Paris menswear season ends with an ode to the 80s

Paris menswear shows reached a colourful 1980s-infused climax yesterday, the last day in the spring-summer 2016 collections that saw the City of Light glistening in a summer heat wave.

Paris menswear season ends with an ode to the 80s

NBA star Amar’e Stoudemire continued his whistle stop tour of Paris Fashion Week, arriving at Lanvin with his wife for the Sunday morning show.

In the collection, co-designers Lucas Ossendrijver and Alber Elbaz continued their recent flirtations with the 80s, offering up a varied collection, dominated by neutral colours.

The show’s opening statement — an oversize pale grey polo shirt with a model with slicked-back hair — set the clock firmly back to the era of exaggerated volume and form.

More 80s references abounded — such as a huge, voluminous blue suit, with big round shoulders, turned up sleeves, and high-waisted pants — and white patent and punk-looking boots.

Elsewhere, a turned-up collar on a stylish pea coat cut a graphic silhouette, especially with the floodlit lighting inside Paris’ storied Left Bank Ecole des Beaux Arts.

In other looks, there were flashes of detail, embellishment and layering — tassels flapping down from long jerkins, necklaces, hoops on belts, and neck scarves.

The collection packed no great surprises, but was consistently stylish. It was an eclectic mix of styles in Agnes B’s creative pot. A sober start of black-and-white suit and shirt styles was followed by white jeans and a snug-looking denim jumpsuit that the Parisian designer, bien sur, twinned with a Left Bank-standard foulard.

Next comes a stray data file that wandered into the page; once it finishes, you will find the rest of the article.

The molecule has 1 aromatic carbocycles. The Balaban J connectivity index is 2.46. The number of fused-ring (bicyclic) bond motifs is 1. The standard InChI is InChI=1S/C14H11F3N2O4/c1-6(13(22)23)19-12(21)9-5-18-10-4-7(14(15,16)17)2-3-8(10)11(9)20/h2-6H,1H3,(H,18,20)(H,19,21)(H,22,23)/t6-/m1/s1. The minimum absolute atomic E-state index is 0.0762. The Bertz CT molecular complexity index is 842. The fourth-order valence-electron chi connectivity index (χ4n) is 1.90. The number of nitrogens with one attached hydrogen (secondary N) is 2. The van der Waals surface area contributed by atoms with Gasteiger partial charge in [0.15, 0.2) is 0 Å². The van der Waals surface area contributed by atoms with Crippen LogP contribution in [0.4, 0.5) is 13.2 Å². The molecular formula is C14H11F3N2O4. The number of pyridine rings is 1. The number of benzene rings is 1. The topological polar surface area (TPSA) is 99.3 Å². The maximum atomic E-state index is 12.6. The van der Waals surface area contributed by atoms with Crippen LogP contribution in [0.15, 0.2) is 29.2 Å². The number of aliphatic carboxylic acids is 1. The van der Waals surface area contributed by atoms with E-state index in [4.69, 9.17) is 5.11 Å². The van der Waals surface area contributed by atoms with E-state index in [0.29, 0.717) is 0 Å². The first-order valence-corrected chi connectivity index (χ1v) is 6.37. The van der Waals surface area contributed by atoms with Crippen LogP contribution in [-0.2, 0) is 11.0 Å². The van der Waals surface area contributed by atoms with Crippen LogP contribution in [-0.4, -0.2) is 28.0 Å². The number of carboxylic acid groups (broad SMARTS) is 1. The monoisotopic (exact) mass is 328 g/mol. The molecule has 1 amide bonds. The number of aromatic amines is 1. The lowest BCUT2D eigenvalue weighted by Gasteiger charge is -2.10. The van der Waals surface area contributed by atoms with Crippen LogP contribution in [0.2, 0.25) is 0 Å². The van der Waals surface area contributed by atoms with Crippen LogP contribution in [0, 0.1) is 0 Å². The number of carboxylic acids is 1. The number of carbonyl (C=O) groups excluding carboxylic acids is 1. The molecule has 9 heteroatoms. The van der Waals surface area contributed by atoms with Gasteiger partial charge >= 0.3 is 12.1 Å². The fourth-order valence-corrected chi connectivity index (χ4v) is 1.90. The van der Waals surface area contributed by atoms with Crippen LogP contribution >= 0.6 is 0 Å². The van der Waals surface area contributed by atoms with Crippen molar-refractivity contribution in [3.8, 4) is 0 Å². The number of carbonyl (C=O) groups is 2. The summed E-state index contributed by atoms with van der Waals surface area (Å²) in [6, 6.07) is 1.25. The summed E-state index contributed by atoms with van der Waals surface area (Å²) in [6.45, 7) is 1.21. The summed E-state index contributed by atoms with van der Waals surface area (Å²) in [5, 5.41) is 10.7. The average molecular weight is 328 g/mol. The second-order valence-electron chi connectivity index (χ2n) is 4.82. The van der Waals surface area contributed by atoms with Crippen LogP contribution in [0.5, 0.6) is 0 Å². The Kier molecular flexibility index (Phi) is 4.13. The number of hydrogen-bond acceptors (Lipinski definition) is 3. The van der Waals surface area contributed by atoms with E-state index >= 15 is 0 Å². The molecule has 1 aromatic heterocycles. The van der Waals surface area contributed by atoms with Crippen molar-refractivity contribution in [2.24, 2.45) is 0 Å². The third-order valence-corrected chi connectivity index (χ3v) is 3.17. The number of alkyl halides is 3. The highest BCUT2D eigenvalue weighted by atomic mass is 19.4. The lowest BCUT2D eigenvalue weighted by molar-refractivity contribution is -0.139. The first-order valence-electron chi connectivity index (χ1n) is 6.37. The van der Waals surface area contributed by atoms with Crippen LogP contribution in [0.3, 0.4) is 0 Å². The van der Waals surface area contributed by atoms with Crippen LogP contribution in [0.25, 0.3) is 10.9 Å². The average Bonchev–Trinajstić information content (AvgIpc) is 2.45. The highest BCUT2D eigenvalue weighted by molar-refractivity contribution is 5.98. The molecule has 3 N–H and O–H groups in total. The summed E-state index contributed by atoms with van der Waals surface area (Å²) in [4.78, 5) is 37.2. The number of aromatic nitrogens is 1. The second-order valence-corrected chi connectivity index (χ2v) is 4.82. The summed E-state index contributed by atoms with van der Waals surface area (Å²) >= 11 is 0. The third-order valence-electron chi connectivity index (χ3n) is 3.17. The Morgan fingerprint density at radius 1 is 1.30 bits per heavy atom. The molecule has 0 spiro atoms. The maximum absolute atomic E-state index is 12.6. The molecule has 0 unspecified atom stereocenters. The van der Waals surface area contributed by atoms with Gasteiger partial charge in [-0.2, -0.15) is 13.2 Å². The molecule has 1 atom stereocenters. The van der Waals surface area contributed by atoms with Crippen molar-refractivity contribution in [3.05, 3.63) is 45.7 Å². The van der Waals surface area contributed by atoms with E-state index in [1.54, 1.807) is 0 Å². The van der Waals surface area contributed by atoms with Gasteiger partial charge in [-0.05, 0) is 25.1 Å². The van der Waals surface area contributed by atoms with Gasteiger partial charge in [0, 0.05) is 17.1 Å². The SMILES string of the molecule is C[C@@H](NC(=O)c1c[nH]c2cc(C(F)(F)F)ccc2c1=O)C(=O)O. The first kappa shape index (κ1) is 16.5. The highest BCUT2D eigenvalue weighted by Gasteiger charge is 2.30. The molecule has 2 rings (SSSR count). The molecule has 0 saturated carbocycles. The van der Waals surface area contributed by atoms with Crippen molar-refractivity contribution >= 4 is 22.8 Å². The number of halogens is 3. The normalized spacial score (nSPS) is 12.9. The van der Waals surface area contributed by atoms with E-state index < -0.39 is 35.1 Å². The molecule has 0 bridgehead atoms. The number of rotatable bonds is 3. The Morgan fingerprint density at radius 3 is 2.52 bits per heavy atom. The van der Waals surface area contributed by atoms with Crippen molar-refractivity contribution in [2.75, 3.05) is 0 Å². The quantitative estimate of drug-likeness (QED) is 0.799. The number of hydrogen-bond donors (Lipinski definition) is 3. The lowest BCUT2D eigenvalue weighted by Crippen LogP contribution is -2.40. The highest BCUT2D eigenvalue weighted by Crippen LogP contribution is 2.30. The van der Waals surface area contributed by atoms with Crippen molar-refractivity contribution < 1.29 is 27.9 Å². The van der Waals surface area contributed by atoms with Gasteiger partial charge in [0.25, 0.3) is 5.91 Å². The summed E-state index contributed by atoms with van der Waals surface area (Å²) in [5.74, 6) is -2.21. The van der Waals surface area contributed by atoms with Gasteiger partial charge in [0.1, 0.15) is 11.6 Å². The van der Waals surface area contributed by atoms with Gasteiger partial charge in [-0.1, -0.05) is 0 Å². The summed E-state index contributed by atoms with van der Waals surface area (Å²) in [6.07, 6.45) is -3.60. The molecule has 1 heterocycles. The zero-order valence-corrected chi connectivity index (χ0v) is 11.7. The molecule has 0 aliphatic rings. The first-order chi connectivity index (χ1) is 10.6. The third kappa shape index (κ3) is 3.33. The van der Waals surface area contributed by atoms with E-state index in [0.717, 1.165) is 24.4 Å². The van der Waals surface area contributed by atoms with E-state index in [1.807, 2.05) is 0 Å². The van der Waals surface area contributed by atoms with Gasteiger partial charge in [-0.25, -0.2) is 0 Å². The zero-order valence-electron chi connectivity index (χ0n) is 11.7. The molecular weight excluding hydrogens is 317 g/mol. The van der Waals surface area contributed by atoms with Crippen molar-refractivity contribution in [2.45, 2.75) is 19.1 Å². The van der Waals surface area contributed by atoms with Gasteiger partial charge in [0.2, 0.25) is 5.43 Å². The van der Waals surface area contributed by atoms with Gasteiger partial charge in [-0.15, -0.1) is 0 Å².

But there was a welcome flash of madness.

Two psychedelic, multi-coloured hoodies burst onto the catwalk midway through, with one nicely evoking the decorative swirls of Austrian artist Gustav Klimt. And the psychedelic was repeated in a pair of flower power shirts.

The colour chapter also produced the show’s most on-trend moments — with citrus yellow (one of the main colours of the season) appearing on turned-up pants and a shirt. But the creative madness ended here.

Paul Smith is perhaps the menswear designer most closely associated with bold colour.

Yesterday’s show proved why, with the British designer cleverly borrowing from the trend for the 80s by reviving that decade’s often-overlooked penchant for vivid hues on exaggerated jackets and pants.

The first clue to this mission was an oversize burnt orange jacket with angular shoulders — that hung loosely down to mid-thigh. It was masterfully contrasted with a subtle vermilion in the shirt and high eighties pants. The most eye-catching of the colourful looks were some on-trend citrus yellow pants; a hue that flashed back later in boots, a shirt, and a sweater.

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